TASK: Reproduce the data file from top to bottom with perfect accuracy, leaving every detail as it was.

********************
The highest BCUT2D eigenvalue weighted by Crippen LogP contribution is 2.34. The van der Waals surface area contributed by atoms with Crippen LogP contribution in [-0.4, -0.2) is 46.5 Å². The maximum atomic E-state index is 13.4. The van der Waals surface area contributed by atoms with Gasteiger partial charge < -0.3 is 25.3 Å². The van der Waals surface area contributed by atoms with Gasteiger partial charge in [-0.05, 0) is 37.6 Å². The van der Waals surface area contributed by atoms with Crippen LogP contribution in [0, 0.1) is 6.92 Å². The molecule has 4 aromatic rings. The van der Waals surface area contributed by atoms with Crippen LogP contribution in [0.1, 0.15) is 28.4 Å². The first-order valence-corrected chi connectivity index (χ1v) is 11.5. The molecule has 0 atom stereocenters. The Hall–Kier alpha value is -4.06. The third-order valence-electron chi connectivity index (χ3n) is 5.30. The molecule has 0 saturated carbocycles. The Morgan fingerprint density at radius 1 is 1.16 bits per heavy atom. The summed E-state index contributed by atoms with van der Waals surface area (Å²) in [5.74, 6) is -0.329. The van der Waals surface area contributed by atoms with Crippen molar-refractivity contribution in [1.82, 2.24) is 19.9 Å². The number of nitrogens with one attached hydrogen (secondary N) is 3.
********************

The highest BCUT2D eigenvalue weighted by Crippen LogP contribution is 2.34. The van der Waals surface area contributed by atoms with Crippen LogP contribution in [-0.4, -0.2) is 46.5 Å². The maximum atomic E-state index is 13.4. The van der Waals surface area contributed by atoms with Gasteiger partial charge < -0.3 is 25.3 Å². The van der Waals surface area contributed by atoms with Gasteiger partial charge in [-0.05, 0) is 37.6 Å². The van der Waals surface area contributed by atoms with Crippen LogP contribution in [0, 0.1) is 6.92 Å². The molecule has 4 aromatic rings. The van der Waals surface area contributed by atoms with Crippen LogP contribution in [0.1, 0.15) is 28.4 Å². The first-order valence-corrected chi connectivity index (χ1v) is 11.5. The molecule has 0 atom stereocenters. The Hall–Kier alpha value is -4.06. The third-order valence-electron chi connectivity index (χ3n) is 5.30. The molecule has 0 saturated carbocycles. The Morgan fingerprint density at radius 1 is 1.16 bits per heavy atom. The summed E-state index contributed by atoms with van der Waals surface area (Å²) in [5.74, 6) is -0.329. The van der Waals surface area contributed by atoms with Crippen molar-refractivity contribution in [1.82, 2.24) is 19.9 Å². The number of nitrogens with one attached hydrogen (secondary N) is 3.